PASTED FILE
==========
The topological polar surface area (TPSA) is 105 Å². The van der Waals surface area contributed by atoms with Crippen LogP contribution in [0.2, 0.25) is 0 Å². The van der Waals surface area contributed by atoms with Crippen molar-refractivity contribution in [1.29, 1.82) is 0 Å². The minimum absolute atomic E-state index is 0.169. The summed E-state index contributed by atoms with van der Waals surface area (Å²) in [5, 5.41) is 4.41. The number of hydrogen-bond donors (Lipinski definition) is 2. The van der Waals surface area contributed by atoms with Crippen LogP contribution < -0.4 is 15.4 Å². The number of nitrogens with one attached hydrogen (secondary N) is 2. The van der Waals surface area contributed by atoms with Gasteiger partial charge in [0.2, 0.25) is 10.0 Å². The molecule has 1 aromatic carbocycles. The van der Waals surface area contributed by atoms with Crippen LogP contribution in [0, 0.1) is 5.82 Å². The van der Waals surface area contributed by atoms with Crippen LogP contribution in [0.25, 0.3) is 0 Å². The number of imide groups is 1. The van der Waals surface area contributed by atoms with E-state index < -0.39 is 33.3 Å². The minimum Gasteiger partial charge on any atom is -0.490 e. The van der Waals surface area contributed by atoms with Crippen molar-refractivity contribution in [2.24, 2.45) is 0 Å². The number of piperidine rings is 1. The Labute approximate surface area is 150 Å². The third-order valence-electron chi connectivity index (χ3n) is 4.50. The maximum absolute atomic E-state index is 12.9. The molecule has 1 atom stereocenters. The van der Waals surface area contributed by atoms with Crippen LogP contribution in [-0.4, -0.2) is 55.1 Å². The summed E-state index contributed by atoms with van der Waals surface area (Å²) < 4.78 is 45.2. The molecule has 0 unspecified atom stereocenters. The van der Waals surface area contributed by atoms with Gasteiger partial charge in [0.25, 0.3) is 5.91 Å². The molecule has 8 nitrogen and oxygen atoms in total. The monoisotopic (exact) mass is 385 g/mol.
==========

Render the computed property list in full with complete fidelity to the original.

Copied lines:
The topological polar surface area (TPSA) is 105 Å². The van der Waals surface area contributed by atoms with Crippen LogP contribution in [0.2, 0.25) is 0 Å². The van der Waals surface area contributed by atoms with Crippen molar-refractivity contribution in [1.29, 1.82) is 0 Å². The minimum absolute atomic E-state index is 0.169. The summed E-state index contributed by atoms with van der Waals surface area (Å²) in [5, 5.41) is 4.41. The number of hydrogen-bond donors (Lipinski definition) is 2. The van der Waals surface area contributed by atoms with Crippen LogP contribution < -0.4 is 15.4 Å². The number of nitrogens with one attached hydrogen (secondary N) is 2. The van der Waals surface area contributed by atoms with Gasteiger partial charge in [0.2, 0.25) is 10.0 Å². The molecule has 1 aromatic carbocycles. The van der Waals surface area contributed by atoms with Crippen LogP contribution in [0, 0.1) is 5.82 Å². The van der Waals surface area contributed by atoms with Crippen LogP contribution in [0.25, 0.3) is 0 Å². The number of imide groups is 1. The van der Waals surface area contributed by atoms with E-state index < -0.39 is 33.3 Å². The minimum Gasteiger partial charge on any atom is -0.490 e. The van der Waals surface area contributed by atoms with Crippen molar-refractivity contribution in [2.24, 2.45) is 0 Å². The number of piperidine rings is 1. The Labute approximate surface area is 150 Å². The third-order valence-electron chi connectivity index (χ3n) is 4.50. The maximum absolute atomic E-state index is 12.9. The molecule has 1 atom stereocenters. The van der Waals surface area contributed by atoms with Crippen LogP contribution in [-0.4, -0.2) is 55.1 Å². The summed E-state index contributed by atoms with van der Waals surface area (Å²) < 4.78 is 45.2. The molecule has 0 unspecified atom stereocenters. The van der Waals surface area contributed by atoms with Gasteiger partial charge in [0.25, 0.3) is 5.91 Å². The molecule has 8 nitrogen and oxygen atoms in total. The monoisotopic (exact) mass is 385 g/mol.